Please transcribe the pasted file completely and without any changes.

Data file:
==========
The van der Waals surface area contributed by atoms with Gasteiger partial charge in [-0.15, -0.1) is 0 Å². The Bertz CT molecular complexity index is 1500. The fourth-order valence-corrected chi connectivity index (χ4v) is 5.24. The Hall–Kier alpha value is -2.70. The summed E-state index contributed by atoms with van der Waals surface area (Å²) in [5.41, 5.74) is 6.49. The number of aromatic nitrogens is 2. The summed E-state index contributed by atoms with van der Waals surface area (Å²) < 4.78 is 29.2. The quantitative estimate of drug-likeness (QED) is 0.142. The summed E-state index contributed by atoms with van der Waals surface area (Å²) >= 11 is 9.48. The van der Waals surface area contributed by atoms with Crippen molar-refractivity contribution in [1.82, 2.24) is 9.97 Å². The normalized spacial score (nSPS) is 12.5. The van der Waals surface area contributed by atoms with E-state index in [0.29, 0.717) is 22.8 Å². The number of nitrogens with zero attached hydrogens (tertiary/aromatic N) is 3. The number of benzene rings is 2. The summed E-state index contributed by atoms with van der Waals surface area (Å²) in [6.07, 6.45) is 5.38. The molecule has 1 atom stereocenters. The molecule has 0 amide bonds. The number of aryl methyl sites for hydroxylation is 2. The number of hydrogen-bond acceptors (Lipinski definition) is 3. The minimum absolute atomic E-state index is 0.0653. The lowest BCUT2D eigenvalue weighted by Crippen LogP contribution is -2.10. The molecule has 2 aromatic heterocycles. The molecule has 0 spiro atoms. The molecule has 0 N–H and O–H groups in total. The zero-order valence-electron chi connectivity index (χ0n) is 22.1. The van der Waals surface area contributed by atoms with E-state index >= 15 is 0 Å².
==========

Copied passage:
The van der Waals surface area contributed by atoms with Gasteiger partial charge in [-0.15, -0.1) is 0 Å². The Bertz CT molecular complexity index is 1500. The fourth-order valence-corrected chi connectivity index (χ4v) is 5.24. The Hall–Kier alpha value is -2.70. The summed E-state index contributed by atoms with van der Waals surface area (Å²) in [5.41, 5.74) is 6.49. The number of aromatic nitrogens is 2. The summed E-state index contributed by atoms with van der Waals surface area (Å²) < 4.78 is 29.2. The quantitative estimate of drug-likeness (QED) is 0.142. The summed E-state index contributed by atoms with van der Waals surface area (Å²) >= 11 is 9.48. The van der Waals surface area contributed by atoms with Crippen molar-refractivity contribution in [1.82, 2.24) is 9.97 Å². The normalized spacial score (nSPS) is 12.5. The van der Waals surface area contributed by atoms with E-state index in [0.29, 0.717) is 22.8 Å². The number of nitrogens with zero attached hydrogens (tertiary/aromatic N) is 3. The number of benzene rings is 2. The summed E-state index contributed by atoms with van der Waals surface area (Å²) in [6.07, 6.45) is 5.38. The molecule has 1 atom stereocenters. The molecule has 0 amide bonds. The number of aryl methyl sites for hydroxylation is 2. The number of hydrogen-bond acceptors (Lipinski definition) is 3. The minimum absolute atomic E-state index is 0.0653. The lowest BCUT2D eigenvalue weighted by Crippen LogP contribution is -2.10. The molecule has 2 aromatic heterocycles. The molecule has 0 spiro atoms. The molecule has 0 N–H and O–H groups in total. The zero-order valence-electron chi connectivity index (χ0n) is 22.1. The van der Waals surface area contributed by atoms with E-state index >= 15 is 0 Å².